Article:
Ravens Player Profile: WR Steve Smith Sr.Posted on July 18, 2014 by Tim Horsey
Weapons. The more you have, the more dangerous you become. Effective weapons are ones that can quickly and swiftly do damage to an opponent. They can be quiet killers, or they can be loud and ruthless. Before the 2013-14 season, the Ravens offense sold off some of their big guns. During the season, they ended up shooting blanks.
This season they went out and bought themselves one of the loudest machine guns on the market. And this gun has a very special message etched into the barrel. Its time to “Ice Up, Hon.”
Steve Smith may have a bit of gunpowder residue built up in his barrel. He has been around the game, and has been used on the battlefield a lot. But he’s still one of the most effective receivers in the NFL when used correctly.
The Los Angeles native is an old soul in this young man’s game, and he is also a bit of a relic, being the last of the “diva-style” wide receiver than dominated the NFL 5 to 10 years ago. Unlike a Terrell Owens or an early-years Randy Moss, however, Smith rarely detracts from his teammates with his comments. He just usually wants the ball in his hands because he knows that’s the best chance his team has at winning. And you know what? He’s right. His best season came in 2005, when Smith’s 103 receptions, 1,563 yards, and 12 touchdowns helped carry a Panthers team to the NFC championship, where they eventually lost to the Steelers. Two seasons earlier, Smith caught 88 balls (his second highest total, after 2005) and the Panthers were an Adam Vinatieri field goal away from over time in the Super Bowl.
I am a huge Steve Smith fan, but that doesn’t mean that I’m not a realist (actually, I’m usually very pessimistic about the Ravens and their players). Those two seasons came in the prime of the player’s career, when he was 24 (2003) and 26 (2005). In fact, Smith has never caught more than 80 passes since 2007, when he was 28 years old (he had 78 in 2008 and 79 in 2011). And at 35, he’s not expected to have some sort of resurgence.
But let’s look into a few factors that may sway in Smith’s favor with his new team:
The chip on his shoulder couldn’t be any bigger. Smith has made a living at being pissed off at the world. At 5’9” 185 lbs, the former Utah Ute (no big school pedigree) has always felt that he has had something to prove, and has consistently used that motivation to propel his success. He’s done a pretty good job so far: Smith has made 5 Pro Bowls and is a two-time First Team All-Pro. This season, he has a whole new reason to feel like he’s been treated unfairly: The Panthers, who arguably (maybe not so arguably) have the worst receiving core in the league, released their former face of the franchise this offseason, allowing him to flock to Baltimore. Smith may have told his former team to "bring their goggles," but if he stays true to form, they won’t be the only team who will have “blood and guts” all over the field at the end of games.
One elite (!?!?!?!?!?) quarterback, please. First off, I’m kidding, so let’s not do the whole elite thing here. The point is that Smith has not been given the best list of quarterbacks in his career, and he has still been able to put up All-Pro caliber numbers in a lot of his years in the NFL (I’m looking at you, Matt Moore). Cam Newton is a fantastic quarterback, and you saw a bit of resurgence out of Smith when the Heisman-trophy winner arrived in Charlotte. Smith had the worst year of his professional career in 2010 (outside of 2004, where he only featured in one game), playing in 14 games and catching 46 passes and two touchdowns. In the three years that Cam Newton has been under center for the Panthers, Smith has caught 79, 73, and 64 passes, respectively, and has a total of 15 touchdowns. By the way, Smith’s 2013 production (64 receptions, 745 yards, and 4 touchdowns) would have put him second in all three categories on the Ravens dismal offense last season. Pairing him up with ol’ smoking Joe in Baltimore has to be a welcome sign to the former Panther, who has the potential to thrive as Flacco’s safety valve over the middle and outside the numbers.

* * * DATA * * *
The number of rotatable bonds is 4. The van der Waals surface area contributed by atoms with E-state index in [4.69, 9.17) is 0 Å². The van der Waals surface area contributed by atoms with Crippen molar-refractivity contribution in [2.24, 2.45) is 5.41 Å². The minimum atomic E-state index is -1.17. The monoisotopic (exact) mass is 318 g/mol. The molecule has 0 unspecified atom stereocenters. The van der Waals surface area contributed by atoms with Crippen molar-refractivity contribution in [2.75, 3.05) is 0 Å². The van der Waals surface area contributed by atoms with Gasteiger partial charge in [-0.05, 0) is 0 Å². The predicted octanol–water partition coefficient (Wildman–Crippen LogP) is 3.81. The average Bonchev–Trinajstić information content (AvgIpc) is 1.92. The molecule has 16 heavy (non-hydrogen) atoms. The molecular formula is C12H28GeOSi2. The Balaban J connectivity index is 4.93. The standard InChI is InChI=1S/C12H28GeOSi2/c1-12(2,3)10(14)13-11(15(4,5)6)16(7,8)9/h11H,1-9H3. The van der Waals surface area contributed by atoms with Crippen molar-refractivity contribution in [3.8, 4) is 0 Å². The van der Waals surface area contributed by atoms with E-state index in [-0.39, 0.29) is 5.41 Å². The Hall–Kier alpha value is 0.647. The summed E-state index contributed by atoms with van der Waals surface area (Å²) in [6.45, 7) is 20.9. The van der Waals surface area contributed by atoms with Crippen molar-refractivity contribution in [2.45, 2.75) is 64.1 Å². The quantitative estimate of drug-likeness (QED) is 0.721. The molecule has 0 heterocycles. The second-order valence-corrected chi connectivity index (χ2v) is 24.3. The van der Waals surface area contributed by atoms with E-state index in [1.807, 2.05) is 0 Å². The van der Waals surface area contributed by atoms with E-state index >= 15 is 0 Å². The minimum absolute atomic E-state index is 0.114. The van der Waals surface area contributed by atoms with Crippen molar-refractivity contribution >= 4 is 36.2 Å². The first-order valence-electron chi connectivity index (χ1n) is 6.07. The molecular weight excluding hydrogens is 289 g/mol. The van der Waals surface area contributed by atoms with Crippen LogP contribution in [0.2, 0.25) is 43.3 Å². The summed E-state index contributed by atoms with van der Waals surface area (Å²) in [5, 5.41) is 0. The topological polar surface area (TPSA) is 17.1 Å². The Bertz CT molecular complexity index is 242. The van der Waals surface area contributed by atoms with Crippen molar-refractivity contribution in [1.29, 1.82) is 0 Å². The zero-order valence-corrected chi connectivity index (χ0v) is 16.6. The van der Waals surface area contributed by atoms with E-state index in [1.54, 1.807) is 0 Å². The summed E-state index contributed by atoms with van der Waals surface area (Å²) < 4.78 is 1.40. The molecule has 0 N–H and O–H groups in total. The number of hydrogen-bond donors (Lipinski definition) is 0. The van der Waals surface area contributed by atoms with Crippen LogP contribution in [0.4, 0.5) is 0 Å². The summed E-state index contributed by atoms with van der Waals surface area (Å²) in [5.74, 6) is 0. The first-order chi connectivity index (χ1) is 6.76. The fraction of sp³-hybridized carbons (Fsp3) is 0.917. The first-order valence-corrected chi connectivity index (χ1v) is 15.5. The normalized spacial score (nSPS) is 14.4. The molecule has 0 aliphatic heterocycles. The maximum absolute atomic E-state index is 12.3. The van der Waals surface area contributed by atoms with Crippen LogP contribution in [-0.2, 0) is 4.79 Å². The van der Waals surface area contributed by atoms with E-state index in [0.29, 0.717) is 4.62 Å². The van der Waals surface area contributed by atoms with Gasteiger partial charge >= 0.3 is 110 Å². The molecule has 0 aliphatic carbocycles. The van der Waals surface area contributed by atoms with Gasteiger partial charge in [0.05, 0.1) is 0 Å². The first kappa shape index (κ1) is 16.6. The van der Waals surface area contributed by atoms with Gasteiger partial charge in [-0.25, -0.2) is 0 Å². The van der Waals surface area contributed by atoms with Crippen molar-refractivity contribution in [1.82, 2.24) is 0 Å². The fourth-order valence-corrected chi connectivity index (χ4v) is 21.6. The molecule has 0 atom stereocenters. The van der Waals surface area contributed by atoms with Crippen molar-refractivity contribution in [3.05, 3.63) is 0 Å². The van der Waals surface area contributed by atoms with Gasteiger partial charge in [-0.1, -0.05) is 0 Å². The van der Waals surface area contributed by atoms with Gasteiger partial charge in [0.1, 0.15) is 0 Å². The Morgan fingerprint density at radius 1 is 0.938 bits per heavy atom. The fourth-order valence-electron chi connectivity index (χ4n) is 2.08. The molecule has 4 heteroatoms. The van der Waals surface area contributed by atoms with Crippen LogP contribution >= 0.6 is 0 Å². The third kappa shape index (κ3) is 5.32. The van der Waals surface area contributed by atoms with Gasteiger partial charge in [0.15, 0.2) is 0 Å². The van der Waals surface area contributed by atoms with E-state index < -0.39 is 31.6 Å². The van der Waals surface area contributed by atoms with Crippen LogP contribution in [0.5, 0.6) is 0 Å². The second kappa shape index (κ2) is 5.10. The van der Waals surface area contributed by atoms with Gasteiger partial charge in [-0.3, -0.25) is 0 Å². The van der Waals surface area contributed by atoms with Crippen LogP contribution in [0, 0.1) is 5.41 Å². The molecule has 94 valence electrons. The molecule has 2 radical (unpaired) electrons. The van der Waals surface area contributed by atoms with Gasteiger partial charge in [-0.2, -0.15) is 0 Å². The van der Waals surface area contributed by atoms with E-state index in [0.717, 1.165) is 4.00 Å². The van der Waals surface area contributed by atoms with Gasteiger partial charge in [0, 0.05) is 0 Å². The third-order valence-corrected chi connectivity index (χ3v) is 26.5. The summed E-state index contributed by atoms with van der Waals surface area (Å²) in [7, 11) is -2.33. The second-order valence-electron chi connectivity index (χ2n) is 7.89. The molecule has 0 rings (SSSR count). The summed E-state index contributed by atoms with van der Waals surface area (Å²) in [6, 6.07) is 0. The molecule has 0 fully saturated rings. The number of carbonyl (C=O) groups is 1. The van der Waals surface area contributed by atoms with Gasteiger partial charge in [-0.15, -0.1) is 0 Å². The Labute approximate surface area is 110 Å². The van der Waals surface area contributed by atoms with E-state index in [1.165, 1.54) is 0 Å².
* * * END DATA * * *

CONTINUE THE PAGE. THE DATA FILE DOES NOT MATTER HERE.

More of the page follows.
He doesn’t have to be THE guy. This one is pretty simple. Steve Smith’s receiving partners last year for the Panthers were Greg Olsen, Brandon LaFell, and Ted Ginn Jr. This year, he will get to play with Torrey Smith, Dennis Pitta, Marlon Brown, Jacoby Jones, Owen Daniels, and Ray Rice and Bernard Pierce. Assuming everyone plays to 75% of their potential (and that’s aiming low with everyone but Rice, Jones and Daniels), you would take the latter group every day of the week and twice on Sunday. Having more talent around Smith, especially the two deep threats in Smith and Jones, will allow much more space to be opened up to a receiver who thrives in it.
Worst Case Scenario: Smith, along with the rest of the offense, really struggle to adjust to life under Gary Kubiak. The 35 year-old also suffers some nagging injuries and starts throwing out little quips in the press because he feels he is not a big enough part of the offense. Ultimately, Smith becomes a headache that just isn’t worth the minimal production.
Best Case Scenario: Smith thrives in his new role, and really develops an early rapport with his new quarterback after strong off and preseasons. He becomes the perfect compliment in the offense, freeing up space in the middle for the likes of Pitta and Brown, while also being enough of a threat to make defenses think twice about doubling Torrey deep. He becomes most of his old self again, and ends up finishing first in receptions of the team (by a close margin) and second in yards, behind number 82.
Stats Prediction: 68 receptions, 825 yards, 6 touchdowns, 7 stupid penalties drawn on the defense because the defensive back is so pissed off at his antics, 3 buckets of blood and guts, and a whole lotta ice, hon.